It is understood that Rouhani has given higher priority to his choices for his economic affairs team during negotiations, and has compromised on ministers with other portfolios.
Reformists, whose support for Rouhani’s helped ensure his decisive first-round victory in Iran’s presidential elections last month, have expressed dissatisfaction after the latest leaked reports of the shape of the next government.
At the same time, radical elements within the conservative “principalist” camp have expressed fury at some of Rouhani’s cabinet choices.
In recent days, lists began to emerge of members of Rouhani’s cabinet, and a number of ministerial candidates contacted by journalists implicitly confirmed their selection.
The most controversial of all was Ali Jannati, the son of the deeply conservative Ayatollah Ahmad Jannati, the secretary of Iran’s constitutional watchdog, the Guardian Council.
Ali Jannati, who served two terms as Iran’s ambassador to Kuwait and for nearly two years as deputy interior minister under Ahmadinejad, has reportedly been offered the post of minister of culture.
Interestingly, there has been little debate on the foreign ministry, though it is expected to be at the forefront of Rouhani’s attempts to improve Iran’s relations with the rest of the world.
The most probable candidate to head the foreign ministry is Mohamad Javad Zarif, Iran’s former representative to UN. Zarif is regarded in diplomatic circles as a competent and experienced diplomat who knows how to work in the rarefied world of international diplomacy.
Asharq Al-Awsat can reveal that Rouhani’s preference in dealing with Iran’s negotiations over its nuclear program with the P5+1—the permanent members of the UN Security Council, plus Germany—is to transfer responsibility for the negotiations from the Supreme National Security Council, which he once headed, to Iran’s foreign ministry, headed by Zarif.
Analysts say that if Zarif is nominated as foreign minister next week, then a deal between Iran and the West on the nuclear issue is much more likely, though all cabinet appointments must first be approved by parliament.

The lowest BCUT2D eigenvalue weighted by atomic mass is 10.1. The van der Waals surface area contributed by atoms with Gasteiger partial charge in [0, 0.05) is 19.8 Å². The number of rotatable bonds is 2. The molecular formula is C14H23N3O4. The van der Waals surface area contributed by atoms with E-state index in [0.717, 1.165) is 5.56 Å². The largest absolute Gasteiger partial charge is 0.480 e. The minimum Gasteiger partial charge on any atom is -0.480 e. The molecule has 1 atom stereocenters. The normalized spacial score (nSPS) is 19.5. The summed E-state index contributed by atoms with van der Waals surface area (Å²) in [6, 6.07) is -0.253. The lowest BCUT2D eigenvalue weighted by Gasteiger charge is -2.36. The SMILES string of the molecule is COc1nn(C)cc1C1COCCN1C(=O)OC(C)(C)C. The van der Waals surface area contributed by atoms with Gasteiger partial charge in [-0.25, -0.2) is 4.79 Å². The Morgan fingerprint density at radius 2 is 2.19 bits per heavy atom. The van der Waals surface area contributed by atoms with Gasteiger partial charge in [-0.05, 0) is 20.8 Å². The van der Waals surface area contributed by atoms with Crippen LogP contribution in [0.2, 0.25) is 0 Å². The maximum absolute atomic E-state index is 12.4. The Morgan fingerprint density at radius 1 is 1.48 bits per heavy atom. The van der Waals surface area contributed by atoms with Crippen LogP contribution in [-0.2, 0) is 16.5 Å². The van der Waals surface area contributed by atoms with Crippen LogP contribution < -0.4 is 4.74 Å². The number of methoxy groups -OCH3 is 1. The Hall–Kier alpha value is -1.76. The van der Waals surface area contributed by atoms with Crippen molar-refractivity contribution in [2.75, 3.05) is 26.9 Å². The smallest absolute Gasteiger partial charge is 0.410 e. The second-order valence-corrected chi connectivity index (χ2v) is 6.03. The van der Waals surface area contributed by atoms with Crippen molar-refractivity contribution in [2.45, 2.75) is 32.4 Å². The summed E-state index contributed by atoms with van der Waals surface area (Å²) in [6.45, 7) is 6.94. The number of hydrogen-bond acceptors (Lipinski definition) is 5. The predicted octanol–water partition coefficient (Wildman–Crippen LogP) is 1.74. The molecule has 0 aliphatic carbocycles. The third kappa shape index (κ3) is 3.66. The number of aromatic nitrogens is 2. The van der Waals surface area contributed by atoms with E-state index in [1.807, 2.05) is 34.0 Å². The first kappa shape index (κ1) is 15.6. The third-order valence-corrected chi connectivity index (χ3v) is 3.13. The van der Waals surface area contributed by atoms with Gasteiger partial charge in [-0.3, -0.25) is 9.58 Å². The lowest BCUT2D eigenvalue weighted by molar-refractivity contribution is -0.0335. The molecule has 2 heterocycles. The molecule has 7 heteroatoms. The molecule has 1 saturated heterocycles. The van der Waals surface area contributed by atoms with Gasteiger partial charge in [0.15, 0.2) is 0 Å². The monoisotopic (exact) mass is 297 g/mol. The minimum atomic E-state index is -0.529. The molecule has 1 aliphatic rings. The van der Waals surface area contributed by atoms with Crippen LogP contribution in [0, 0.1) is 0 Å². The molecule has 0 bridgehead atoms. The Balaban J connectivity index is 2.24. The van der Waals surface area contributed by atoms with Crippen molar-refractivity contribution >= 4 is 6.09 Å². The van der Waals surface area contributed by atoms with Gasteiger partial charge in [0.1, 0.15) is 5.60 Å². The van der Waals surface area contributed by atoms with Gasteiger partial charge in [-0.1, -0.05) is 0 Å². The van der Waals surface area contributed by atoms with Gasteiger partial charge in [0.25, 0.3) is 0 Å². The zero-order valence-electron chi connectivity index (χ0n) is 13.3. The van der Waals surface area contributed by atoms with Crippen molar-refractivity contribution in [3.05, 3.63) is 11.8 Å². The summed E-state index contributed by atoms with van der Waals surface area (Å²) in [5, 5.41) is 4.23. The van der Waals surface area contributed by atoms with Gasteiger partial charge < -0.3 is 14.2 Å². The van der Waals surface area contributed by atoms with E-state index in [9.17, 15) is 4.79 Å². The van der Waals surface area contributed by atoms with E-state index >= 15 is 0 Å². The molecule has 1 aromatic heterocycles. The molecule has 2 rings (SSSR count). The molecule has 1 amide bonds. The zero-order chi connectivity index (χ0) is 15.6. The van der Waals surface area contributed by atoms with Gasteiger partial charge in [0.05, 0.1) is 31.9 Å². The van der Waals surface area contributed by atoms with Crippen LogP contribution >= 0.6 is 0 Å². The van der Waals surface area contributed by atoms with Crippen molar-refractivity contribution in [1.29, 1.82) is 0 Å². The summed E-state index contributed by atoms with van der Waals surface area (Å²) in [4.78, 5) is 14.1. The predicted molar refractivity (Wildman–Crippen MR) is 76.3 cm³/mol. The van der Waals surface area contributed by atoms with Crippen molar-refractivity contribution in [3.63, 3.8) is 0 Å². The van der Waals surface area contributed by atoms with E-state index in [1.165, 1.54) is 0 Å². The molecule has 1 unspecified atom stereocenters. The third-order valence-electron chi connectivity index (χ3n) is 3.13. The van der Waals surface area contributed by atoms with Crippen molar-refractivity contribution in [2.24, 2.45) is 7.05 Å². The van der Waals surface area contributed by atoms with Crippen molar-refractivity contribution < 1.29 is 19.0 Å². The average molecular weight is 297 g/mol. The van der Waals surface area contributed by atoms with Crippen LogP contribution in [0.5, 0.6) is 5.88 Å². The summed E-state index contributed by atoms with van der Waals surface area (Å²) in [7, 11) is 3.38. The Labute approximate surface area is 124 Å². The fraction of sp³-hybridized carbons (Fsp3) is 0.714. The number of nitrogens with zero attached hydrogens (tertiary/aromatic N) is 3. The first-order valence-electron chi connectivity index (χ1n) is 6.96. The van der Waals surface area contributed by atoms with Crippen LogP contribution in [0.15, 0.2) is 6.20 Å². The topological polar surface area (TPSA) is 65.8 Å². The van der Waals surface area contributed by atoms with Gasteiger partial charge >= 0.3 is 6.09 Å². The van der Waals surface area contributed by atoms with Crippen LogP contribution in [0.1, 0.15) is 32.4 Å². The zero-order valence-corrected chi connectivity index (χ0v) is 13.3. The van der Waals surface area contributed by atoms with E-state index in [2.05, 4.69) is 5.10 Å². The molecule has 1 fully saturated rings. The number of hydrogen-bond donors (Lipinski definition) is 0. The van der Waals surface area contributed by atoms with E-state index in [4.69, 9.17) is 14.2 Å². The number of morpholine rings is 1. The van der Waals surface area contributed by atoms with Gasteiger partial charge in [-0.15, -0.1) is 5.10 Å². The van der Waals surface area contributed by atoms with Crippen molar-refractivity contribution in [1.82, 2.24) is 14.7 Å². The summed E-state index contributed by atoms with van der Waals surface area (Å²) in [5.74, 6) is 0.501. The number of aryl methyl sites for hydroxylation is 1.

Earlier this month, the former president Seyed Mohammad Khatami, who is regarded by many as the de-facto leader of Iran’s reformists, believed that the best choice for the ministry of culture is Ahmad Masjed Jamei, who also was his minister of culture during his second term between 2001 and 2005.
Khatami’s positive appraisal of Masjed Jamei appears to have diminished his chances however, since Khatami’s recommendation led to a barrage of attacks from radical principalists.
The nomination of a minister of intelligence has also been the focus of intense debate, given the ministry’s role in Iran’s internal security. Ali Younesi, the former intelligence minister under Khatami, seems to have been ruled out by conservatives.
Lotfallah Forouzandeh, Iran’s vice president in parliamentary affairs told Fars news agency that supporters of “mutiny” (fetnah) cannot be given executive and managerial positions.
The term “mutiny” is often reserved for the protests that followed the disputed presidential elections of 2009, which saw widespread demonstrations by thousands of Iranians who accused the government of rigging the vote in favor of the conservative candidate, Mahmoud Ahmadinejad, who is due to step down as president on Saturday.
Nameh News, a pro-conservative website, has reported that 10 ministerial candidates (34%) come from the moderate conservative faction, 9 are from the moderate faction led by president-elect Rouhani (31%), 8 are moderate reformists (28%), while only 2 ministers are associated with the technocratic party of Kargozaran (7%).
According to Nameh News, the combination has been approved by the supreme leader, Ali Khamenei, and parliamentary speaker Ali Larijani, in order to assure a smooth vote of confidence for Rouhani’s nominees and the formation of a new cabinet as soon as possible.